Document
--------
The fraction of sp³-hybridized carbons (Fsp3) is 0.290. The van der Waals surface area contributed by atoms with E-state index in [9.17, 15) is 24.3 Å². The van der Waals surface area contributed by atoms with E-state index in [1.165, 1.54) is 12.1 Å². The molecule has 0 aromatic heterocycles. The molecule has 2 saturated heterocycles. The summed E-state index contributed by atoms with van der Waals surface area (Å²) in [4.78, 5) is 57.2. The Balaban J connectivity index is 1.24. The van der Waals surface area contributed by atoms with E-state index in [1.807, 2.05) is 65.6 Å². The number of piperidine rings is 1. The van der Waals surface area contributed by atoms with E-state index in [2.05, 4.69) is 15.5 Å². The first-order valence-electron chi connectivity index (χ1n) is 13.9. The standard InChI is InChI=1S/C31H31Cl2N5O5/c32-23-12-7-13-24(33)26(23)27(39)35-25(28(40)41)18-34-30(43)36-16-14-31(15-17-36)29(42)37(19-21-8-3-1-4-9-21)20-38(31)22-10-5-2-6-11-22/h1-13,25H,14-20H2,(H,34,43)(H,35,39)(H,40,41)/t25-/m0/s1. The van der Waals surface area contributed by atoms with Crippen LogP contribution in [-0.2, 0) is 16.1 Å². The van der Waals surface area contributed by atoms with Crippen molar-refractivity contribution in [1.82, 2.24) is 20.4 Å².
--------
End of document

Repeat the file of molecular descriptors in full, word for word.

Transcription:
The fraction of sp³-hybridized carbons (Fsp3) is 0.290. The van der Waals surface area contributed by atoms with E-state index in [9.17, 15) is 24.3 Å². The van der Waals surface area contributed by atoms with E-state index in [1.165, 1.54) is 12.1 Å². The molecule has 0 aromatic heterocycles. The molecule has 2 saturated heterocycles. The summed E-state index contributed by atoms with van der Waals surface area (Å²) in [4.78, 5) is 57.2. The Balaban J connectivity index is 1.24. The van der Waals surface area contributed by atoms with E-state index in [1.807, 2.05) is 65.6 Å². The number of piperidine rings is 1. The van der Waals surface area contributed by atoms with E-state index in [2.05, 4.69) is 15.5 Å². The first-order valence-electron chi connectivity index (χ1n) is 13.9. The standard InChI is InChI=1S/C31H31Cl2N5O5/c32-23-12-7-13-24(33)26(23)27(39)35-25(28(40)41)18-34-30(43)36-16-14-31(15-17-36)29(42)37(19-21-8-3-1-4-9-21)20-38(31)22-10-5-2-6-11-22/h1-13,25H,14-20H2,(H,34,43)(H,35,39)(H,40,41)/t25-/m0/s1. The van der Waals surface area contributed by atoms with Crippen LogP contribution in [-0.2, 0) is 16.1 Å². The van der Waals surface area contributed by atoms with Crippen molar-refractivity contribution in [1.82, 2.24) is 20.4 Å².